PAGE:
MCAT Prep Overview

The MCAT (Medical College Admission Test) is a standardized, multiple-choice examination designed to assess the examinee's problem solving, critical thinking, and knowledge of science concepts and principles prerequisite to the study of medicine. Scores are reported in Physical Sciences, Verbal Reasoning, and Biological Sciences.

Most U.S. medical schools and many Canadian schools require applicants to submit MCAT exam scores. Many schools do not accept MCAT exam scores that are more than three years old.


MCAT Prep Section Comparisons

  Section # Of Questions Time Allowed Details Score Range  
  Section # Of Questions Time Allowed Details Score Range  
  Physical Sciences 52 70 min Tests math skills, physics, and general chemistry 1-15  
  Biological Sciences 52 70 min Tests basic biology and organic chemistry 1-15  
  Verbal Reasoning 40 60 min Similar to reading comprehension sections on other standardized tests, such as the SAT or the ACT 1-15  
  Trial Section (Optional, Unscored) 32 45 min Helps the AAMC determine value of future test questions. Volunteers will receive a $30 Amazon gift card You will recieve feedback on your answers  
  Totals (not including optional section) 144 3 Hours and 20 Minutes   Total Score Range: 3-45  

***Important information: MCAT Content Changes***

What will be different about the MCAT in 2014-January 2015?

If you plan to take the MCAT in 2014 or in January 2015, the Writing Sample section will no longer be part of the exam. In its place, a voluntary, unscored trial section has been added starting in January 2013. The unscored questions on the Trial Section will test content that will be added to the MCAT in 2015. The Trial Section will consist of 32 questions and will be administered in a 45-minute time period after all three operational sections (Physical Sciences, Verbal Reasoning, and Biological Sciences) have been administered. Including the Trial Section, the 2013 and 2014 total testing time will be shorter than it was in 2012.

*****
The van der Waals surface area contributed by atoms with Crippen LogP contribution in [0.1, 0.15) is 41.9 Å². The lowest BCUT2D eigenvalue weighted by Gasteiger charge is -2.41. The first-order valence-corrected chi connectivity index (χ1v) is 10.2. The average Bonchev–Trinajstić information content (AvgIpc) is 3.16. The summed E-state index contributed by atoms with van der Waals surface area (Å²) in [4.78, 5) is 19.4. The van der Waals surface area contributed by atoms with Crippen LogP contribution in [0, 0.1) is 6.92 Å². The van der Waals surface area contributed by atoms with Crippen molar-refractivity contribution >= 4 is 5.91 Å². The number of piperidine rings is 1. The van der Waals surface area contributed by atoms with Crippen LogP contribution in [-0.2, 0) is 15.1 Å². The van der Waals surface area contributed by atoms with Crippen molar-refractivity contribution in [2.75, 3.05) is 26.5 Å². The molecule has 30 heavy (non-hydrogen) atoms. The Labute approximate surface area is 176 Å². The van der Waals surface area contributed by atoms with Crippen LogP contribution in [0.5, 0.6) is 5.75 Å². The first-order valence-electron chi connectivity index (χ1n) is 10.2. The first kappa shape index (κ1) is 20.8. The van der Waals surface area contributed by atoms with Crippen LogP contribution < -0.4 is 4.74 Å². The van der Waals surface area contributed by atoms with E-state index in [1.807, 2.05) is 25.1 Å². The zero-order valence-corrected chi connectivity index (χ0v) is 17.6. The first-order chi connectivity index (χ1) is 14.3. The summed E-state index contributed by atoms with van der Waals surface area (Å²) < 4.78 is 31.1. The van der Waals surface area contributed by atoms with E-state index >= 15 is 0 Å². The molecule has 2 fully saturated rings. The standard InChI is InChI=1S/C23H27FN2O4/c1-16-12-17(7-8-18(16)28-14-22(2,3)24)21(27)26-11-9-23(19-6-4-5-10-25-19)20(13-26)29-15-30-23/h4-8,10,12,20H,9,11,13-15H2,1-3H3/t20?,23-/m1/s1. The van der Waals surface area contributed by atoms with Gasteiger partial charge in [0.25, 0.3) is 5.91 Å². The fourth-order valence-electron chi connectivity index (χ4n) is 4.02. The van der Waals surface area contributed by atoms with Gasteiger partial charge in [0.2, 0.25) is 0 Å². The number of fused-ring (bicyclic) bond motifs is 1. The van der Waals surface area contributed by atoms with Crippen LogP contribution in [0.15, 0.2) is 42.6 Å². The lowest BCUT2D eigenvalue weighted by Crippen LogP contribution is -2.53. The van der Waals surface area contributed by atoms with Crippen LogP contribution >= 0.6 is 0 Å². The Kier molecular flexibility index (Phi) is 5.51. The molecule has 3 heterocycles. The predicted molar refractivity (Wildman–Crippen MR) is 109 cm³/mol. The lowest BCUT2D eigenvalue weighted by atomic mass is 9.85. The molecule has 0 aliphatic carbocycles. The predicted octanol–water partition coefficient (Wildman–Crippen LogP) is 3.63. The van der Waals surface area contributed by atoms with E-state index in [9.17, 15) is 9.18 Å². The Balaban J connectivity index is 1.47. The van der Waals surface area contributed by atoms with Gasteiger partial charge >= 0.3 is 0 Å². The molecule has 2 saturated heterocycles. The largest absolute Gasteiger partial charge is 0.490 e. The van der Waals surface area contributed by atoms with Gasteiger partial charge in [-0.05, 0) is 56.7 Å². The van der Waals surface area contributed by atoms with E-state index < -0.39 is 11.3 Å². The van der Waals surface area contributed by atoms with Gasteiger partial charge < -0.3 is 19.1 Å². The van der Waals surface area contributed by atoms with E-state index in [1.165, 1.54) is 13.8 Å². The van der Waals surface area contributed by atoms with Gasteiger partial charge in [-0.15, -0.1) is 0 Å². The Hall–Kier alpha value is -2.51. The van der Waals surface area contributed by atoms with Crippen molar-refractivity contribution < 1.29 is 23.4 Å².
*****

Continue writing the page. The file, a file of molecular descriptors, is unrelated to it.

Examinees who volunteer to participate in the Trial Section and put forth a good faith effort will be compensated. The Trial Section will be administered under standard conditions for all examinees who volunteer to participate and scores will not be reported for this section.

Please note that admissions officers will continue to receive Writing Sample section scores from exams taken in 2012 and prior.


MCAT Prep Details

  • You may sit for the MCAT exam if you are preparing to apply to a health professions school. These include the following types of schools: allopathic, osteopathic, podiatric, and veterinary medicine. MCAT scores should be released 30-35 days after your test date.
  • There is no defined waiting period between tests. However, you may take the MCAT exam a maximum of three times per year, and can only register for one session at a time. In addition, there is not a lifetime limit to the amount of times that a pre-medical student can take the MCAT examination.
  • The average composite MCAT score is a 24, or an 8 on each of the multiple choice sections. Note: To be a competitive applicant at a U.S. medical school, your goal should be to score a 10 or above on each section (and a 12 or higher if you are aiming for a top 10 medical school).